A photo a day from Oriental, NC, the surrounding Pamlico County area, and nearby rivers, creeks, bays and other waterways of coastal North Carolina.

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Friday, February 6, 2009

2.06- Gathering molluscs (Skywatch Friday is prior posting, below)

Fishermen gathering bivalve molluscs in the North River, Carteret County, NC
(Click on image for full size)

The scallop fisheries of the NC Outer Banks and Core Sound were re-opened at the end of January this year, after three years of being closed due to low populations of the pricey bivalve.

While scalloping will be allowed in these NC inshore waterways through April, they may only be taken by hand, hand rakes, hand tongs, dip nets or scoops, but not by dredges, which can destroy wide swaths of the sea-grass beds on which the tenuous scallop population depends.

Recreational fishers are limited to taking 1/2 bushel of scallops on Saturdays and Sundays, and commercial fishers to 5 bushels on Mondays, Wednesdays and Fridays.

There are also numerous oyster beds in the area, so I'm not sure if these are commercial scallop fishers trying for their Friday 5 bushel limit, or if they are folks gathering oysters, or even clams. (Perhaps a friendly local fisherman might know and drop me a comment or an e-mail educating me on the topic)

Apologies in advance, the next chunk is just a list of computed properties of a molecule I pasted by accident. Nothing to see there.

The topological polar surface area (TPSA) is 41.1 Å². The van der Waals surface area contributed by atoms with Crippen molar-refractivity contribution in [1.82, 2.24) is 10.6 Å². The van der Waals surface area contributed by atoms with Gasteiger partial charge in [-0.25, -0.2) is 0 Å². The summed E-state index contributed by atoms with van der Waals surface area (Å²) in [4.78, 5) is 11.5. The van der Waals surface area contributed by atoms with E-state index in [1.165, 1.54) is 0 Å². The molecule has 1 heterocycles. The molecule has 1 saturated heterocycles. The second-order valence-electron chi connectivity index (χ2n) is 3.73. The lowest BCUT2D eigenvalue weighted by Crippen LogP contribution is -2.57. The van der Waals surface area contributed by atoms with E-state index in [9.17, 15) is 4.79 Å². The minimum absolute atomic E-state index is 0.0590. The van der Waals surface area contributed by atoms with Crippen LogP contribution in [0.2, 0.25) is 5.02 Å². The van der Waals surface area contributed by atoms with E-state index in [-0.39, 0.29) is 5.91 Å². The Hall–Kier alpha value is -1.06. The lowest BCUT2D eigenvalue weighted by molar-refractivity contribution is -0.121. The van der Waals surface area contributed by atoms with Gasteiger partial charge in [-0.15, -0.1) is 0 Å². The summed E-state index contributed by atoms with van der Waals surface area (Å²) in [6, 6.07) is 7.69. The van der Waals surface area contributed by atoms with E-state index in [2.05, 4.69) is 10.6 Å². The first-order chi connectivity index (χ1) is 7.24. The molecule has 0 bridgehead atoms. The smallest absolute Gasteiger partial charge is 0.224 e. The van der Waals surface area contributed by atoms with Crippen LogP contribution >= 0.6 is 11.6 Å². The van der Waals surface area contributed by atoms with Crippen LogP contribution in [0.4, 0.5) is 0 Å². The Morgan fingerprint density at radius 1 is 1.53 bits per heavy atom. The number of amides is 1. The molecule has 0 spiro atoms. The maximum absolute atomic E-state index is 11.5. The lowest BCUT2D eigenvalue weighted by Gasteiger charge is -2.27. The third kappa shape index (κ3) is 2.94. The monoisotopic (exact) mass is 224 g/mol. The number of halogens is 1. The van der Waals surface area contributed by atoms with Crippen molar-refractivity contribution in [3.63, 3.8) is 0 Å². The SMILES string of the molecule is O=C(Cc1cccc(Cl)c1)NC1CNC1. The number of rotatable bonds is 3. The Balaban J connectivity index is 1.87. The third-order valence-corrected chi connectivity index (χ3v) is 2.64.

[2.08.09 UPDATE: I have been reliably informed by a local commercial fisherman that North River, Carteret County, is a very popular spot for taking oysters and clams... it is supposed to be "silly" with oysters... I had actually noticed that oyster shells litter the shoreline and the little island in the photo above, and I did see bunches of oyster clusters during low tide... Also, rakes are apparently used for taking clams, while hand tongs are used for oysters.]

Whatever they are after, these guys are wading in water that was about 35 degrees Fahrenheit at the time this shot was taken... Notice one guy in the upper left of the shot is in a wet suit.

At least the air temperature was up to around 50 F., as opposed to the below/at/just above freezing temperatures of the past couple of days... There was ice along parts of this shoreline at 8:00 a.m. when I first passed this spot, and nobody was out there then.

You can see some additional pictures of today's mollusc fishers, as well as a couple of species of ducks I added to my photographic life-list today at my other blog, the Dinghy Dock

A technical note on the photograph itself: I am using a borrowed Canon Rebel XT1 with a Pentax 300 mm. f.4 lens, with a 2 X converter, for a total focal length of 600 mm. I did not have a tripod with me, and the converter cuts down on the light intake, so I had to open the lens all the way and set the ISO at 1600 in order to get a fast enough shutter speed (1/1000) to get a fairly crisp shot with this long lens. I therefore got more "noise" (anyone remember when we called it "grain"?) and less depth-of-field than I could have desired for this shot... The closest person in the picture is about 250 yards away, and the background shoreline is 1.4 miles away.

Here is where these fishermen were wading in the 1 to 4 foot waters:


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